Creative Shred Ideas 01. Scales

author: JacobReedShred date: 04/10/2013 category: guitar techniques
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Creative Shred Ideas 01. Scales
In this 3 part series I will cover scales, arpeggios, and combining those ideas. These lesson are meant to show you my ideas when it comes to my music. In this specific lesson I will show you a couple of ideas to make your scales sound different than how others normally play them. I will also show you 3 different scales that I use to get odd sounds. First we are going to look at a simple pentatonic scale. It will be the 4th pattern of the A minor pentatonic scale which starts on E. Here it is: Ex. 1
It's a pretty basic scale. When most people think of pentatonic scales they instantly think of the blues. As they should, because it is mostly used in blues. However, by switching around the order of the notes we get an entirely different sound that doesn't even sound pentatonic at all. Here is an example of that. It reminds me of Steve Vai. Ex. 2
See? It doesn't sound pentatonic at all. Overall, you can use that idea, but what these lessons are designed to do is to teach you to look for your own patterns. Don't copy another artist's work. You should be creative on your own. You should strive to be special in your guitar playing if you want to go all the way with it. In the end just play what sounds good. Anyone can play an A minor pentatonic scale, but not everyone can come up with a way that's different than anyone else's. Now, let's talk about shred. To most people shred is just mindlessly playing a minor scale up and down as fast as you can. Sure, some people do that, but shred is an art form. Most people sweep up and down arpeggios mindlessly. That's ok sometimes, but most of the time it is extremely boring. You need to add some creativity and melody to it. Or else it's meaningless and you're just another in-bred guitarist. Technique is part of it, but musicality is most important. The scales you use can have a huge impact on your musicality. The second scale we will look at is called the A Minor Japanese Hirojoshi Scale. It originates from Japan. It is like a minor scale, but you take out the 4th, and 7th degrees of the Natural Minor Scale. It is a type of pentatonic scale because it has 5 notes in the scale. It sounds really foreign and it can help to add some spice to your songs. Here is the pattern. We will stretch it over 3 octaves. Ex. 3
There are so many things you could do with this scale to add some spice to your solos. Being creative within scales is possibly the most important thing in any type of music. Us shredders just do it faster than others. ;) This next scale is an odd sounding one. The name and actual notes. It is my favorite scale of all time. It's called the Lydian b7 scale. It is the fourth mode of the melodic minor scale. Don't worry about the name and the theory behind it. Just worry about getting the sound in your ears. This scale starts on the note D. Here is the pattern: Ex. 4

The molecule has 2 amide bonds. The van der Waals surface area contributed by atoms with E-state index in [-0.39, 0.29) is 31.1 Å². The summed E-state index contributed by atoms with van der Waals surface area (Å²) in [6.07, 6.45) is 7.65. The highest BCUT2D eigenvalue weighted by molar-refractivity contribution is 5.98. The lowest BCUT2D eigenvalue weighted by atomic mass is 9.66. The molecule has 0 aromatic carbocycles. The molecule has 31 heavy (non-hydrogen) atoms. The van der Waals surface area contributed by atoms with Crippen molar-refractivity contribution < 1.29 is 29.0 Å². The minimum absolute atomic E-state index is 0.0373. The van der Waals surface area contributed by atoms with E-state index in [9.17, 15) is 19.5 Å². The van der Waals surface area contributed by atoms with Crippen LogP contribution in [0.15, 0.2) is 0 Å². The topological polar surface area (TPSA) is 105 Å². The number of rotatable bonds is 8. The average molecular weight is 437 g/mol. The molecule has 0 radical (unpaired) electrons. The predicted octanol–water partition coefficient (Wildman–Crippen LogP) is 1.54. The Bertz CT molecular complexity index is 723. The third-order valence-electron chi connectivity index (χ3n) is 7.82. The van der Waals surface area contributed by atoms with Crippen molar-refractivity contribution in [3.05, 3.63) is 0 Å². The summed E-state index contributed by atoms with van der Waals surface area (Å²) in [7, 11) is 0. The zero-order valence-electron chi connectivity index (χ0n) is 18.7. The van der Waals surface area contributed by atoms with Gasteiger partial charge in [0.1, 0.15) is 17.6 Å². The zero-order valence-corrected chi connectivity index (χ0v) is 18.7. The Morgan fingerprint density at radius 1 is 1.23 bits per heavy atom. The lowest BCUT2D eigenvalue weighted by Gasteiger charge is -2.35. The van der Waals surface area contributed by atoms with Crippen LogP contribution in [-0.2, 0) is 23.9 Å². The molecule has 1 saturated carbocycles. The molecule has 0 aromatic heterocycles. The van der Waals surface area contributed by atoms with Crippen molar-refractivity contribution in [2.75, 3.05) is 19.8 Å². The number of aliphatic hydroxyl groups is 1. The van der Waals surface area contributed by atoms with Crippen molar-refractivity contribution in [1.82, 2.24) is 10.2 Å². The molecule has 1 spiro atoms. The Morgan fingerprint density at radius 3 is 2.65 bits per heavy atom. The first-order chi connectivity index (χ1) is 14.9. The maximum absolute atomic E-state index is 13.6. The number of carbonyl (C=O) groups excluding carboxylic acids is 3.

This scale sounds so amazing. There are so many different melodies and odd sounds you can get within this scale. I am not going to give you any other examples of organizing notes because the point of this lesson is to get you to try new sounds and experiment with your own music. The last scale I will show is possibly the weirdest sounding. It is called the Whole Tone scale. It gets the name because it is comprised of only whole-steps on the fretboard. It has a distinct sound. We will play it over multiple octaves and it is a very straight forward pattern. We will start on the note A. Here it is: Ex. 5

This scale sounds pretty awesome too. In this scale I like to just go straight up the scale because it sounds so awesome. You can combine all these scales and come up with your own patterns, runs, or licks. The possibilities are literally endless. Now, onto the subject of inspiration. There are many shred guitarist out there to listen to. Every shred guitarist knows about Yngwie J. Malmsteen, but Malmsteen may not be your cup of tea. You should listen to as many different types of shredders as you can. Whether it is neoclassical or more modern stuff, try to breakdown the scales they use and techniques. It's true that the stuff you listen to makes you write in a similar way. So if you have a wide variety of shred influences then your music will be that much more special. I love Guthrie Govan. He has such a fluid technique. I love his legato, so I try to figure out his legato style. I recommend you check him out. He has a Jazz-fusion kind of style. Another guitarist I love is Paul Wardingham. I'm lucky to have him as a friend on Facebook. I asked him what his secret was to amazing lines that sound so cool. He told me that he wouldn't tell, which made me sad at first, but I realized that he meant to figure it out for myself. I had to go into my own style and not just copy him. That's what you must do. Or else you'll be just another brick in the wall ;). Hopefully, I have conveyed that to you throughout this lesson. In the next lesson we will look at several odd arpeggios that I love to use. It's going to really fun. I hope you enjoyed this lesson and will tune in to the next one. Until then, see ya.
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